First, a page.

‘Try Everything’ was so last movie.
The first half hour of this film is excellent. The exposition isn’t too bad, and the character setup and conflict is explained well. It is when Moana goes on her journey that the plot gets shakier. The coconut pirates are a bizarre turn, seeming to emulate the Minions of Despicable Me fame (as well as the recently released Mad Max: Fury Road), and the Realm of Monsters could have been explored more. There’s also a throwback to a 90’s Disney Villain that works well but doesn’t quite sell it fully. The end of the film and some of the tropes throughout can be predictable. Most of the plot feels like a checklist, ticking off obstacles until the end. Get the boat, meet the guy, get the thing for the guy, stop the monsters, save the day. On paper, it sounds formulaic, and on screen, well, it is. This would have been a great video game, and a pretty good movie, if it weren’t for the emotional payoff…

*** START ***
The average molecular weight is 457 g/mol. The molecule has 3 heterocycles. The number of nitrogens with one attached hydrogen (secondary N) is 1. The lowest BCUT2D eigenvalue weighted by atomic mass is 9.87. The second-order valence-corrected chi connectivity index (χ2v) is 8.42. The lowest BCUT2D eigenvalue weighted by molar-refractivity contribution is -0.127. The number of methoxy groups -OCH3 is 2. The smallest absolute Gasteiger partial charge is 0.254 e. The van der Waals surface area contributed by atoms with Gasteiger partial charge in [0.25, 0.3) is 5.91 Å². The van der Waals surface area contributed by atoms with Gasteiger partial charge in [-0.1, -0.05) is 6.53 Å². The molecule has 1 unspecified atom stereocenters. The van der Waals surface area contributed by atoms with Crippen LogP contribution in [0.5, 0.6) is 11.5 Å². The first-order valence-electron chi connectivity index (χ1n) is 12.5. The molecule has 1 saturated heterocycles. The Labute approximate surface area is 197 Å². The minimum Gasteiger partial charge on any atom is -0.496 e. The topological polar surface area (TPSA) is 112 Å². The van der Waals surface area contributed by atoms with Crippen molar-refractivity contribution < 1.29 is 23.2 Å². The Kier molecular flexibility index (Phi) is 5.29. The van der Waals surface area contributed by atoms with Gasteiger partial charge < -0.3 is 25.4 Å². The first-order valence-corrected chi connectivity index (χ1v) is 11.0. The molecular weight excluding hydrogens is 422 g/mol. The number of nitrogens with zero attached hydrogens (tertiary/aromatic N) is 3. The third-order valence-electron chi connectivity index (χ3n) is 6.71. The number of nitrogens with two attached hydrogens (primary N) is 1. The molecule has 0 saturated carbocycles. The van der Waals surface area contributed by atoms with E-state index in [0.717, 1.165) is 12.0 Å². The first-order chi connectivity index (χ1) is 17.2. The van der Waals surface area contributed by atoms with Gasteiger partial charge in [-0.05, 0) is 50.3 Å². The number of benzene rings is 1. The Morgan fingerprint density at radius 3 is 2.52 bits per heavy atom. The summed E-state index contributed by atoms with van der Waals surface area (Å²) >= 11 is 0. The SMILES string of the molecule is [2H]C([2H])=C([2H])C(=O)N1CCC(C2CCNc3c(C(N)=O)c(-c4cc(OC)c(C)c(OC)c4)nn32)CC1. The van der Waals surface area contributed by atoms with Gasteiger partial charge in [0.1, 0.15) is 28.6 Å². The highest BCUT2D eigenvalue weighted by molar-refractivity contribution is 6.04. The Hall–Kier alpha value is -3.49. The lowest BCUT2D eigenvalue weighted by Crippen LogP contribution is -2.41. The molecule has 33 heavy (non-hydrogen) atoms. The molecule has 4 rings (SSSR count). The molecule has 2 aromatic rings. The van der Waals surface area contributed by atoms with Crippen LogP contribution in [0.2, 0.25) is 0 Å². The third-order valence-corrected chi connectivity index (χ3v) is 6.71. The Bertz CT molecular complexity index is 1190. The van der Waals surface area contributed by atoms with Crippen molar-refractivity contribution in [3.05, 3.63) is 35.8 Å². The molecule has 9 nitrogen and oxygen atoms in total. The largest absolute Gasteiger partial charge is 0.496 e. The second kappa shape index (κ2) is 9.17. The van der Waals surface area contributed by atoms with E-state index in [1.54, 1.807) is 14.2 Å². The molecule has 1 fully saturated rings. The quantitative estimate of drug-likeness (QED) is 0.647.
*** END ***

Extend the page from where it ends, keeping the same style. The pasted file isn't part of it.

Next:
This film is incredibly relatable, especially this year: the relative boring safety of home versus the fun, adventurous (and dangerous) outside world is an idea that most people can connect with very well. Moana also tugs at the heartstrings, having a strong message of finding your true worth versus what others tell you, learning and practicing new skills, and that shaking up daily routine can be a good thing. The emotional core and connection to the grandmother is beautiful, and some foreshadowing in the beginning pays off at different parts of the film. The climax is one of Disney’s best, showing that every Disney film doesn’t need to end in a huge battle to be great.